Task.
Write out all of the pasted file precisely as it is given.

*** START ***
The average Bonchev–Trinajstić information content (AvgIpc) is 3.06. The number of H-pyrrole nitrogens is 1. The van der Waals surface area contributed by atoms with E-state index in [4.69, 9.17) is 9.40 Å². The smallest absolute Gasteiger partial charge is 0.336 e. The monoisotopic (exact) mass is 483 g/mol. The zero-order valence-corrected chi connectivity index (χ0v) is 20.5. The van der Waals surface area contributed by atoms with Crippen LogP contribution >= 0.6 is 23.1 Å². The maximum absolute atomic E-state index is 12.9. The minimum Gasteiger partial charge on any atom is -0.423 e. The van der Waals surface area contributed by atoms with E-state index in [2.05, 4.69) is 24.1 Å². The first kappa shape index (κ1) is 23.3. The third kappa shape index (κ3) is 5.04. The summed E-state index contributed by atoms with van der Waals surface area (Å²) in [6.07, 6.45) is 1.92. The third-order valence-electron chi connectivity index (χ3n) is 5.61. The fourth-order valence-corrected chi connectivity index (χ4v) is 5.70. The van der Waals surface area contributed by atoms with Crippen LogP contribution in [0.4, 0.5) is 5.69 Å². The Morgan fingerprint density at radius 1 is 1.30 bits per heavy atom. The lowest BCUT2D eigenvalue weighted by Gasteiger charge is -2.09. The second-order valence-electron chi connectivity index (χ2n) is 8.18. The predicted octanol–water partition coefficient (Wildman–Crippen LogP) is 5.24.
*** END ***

The average Bonchev–Trinajstić information content (AvgIpc) is 3.06. The number of H-pyrrole nitrogens is 1. The van der Waals surface area contributed by atoms with E-state index in [4.69, 9.17) is 9.40 Å². The smallest absolute Gasteiger partial charge is 0.336 e. The monoisotopic (exact) mass is 483 g/mol. The zero-order valence-corrected chi connectivity index (χ0v) is 20.5. The van der Waals surface area contributed by atoms with Crippen LogP contribution >= 0.6 is 23.1 Å². The maximum absolute atomic E-state index is 12.9. The minimum Gasteiger partial charge on any atom is -0.423 e. The van der Waals surface area contributed by atoms with E-state index in [2.05, 4.69) is 24.1 Å². The first kappa shape index (κ1) is 23.3. The third kappa shape index (κ3) is 5.04. The summed E-state index contributed by atoms with van der Waals surface area (Å²) in [6.07, 6.45) is 1.92. The third-order valence-electron chi connectivity index (χ3n) is 5.61. The fourth-order valence-corrected chi connectivity index (χ4v) is 5.70. The van der Waals surface area contributed by atoms with Crippen LogP contribution in [0.4, 0.5) is 5.69 Å². The Morgan fingerprint density at radius 1 is 1.30 bits per heavy atom. The lowest BCUT2D eigenvalue weighted by Gasteiger charge is -2.09. The second-order valence-electron chi connectivity index (χ2n) is 8.18. The predicted octanol–water partition coefficient (Wildman–Crippen LogP) is 5.24.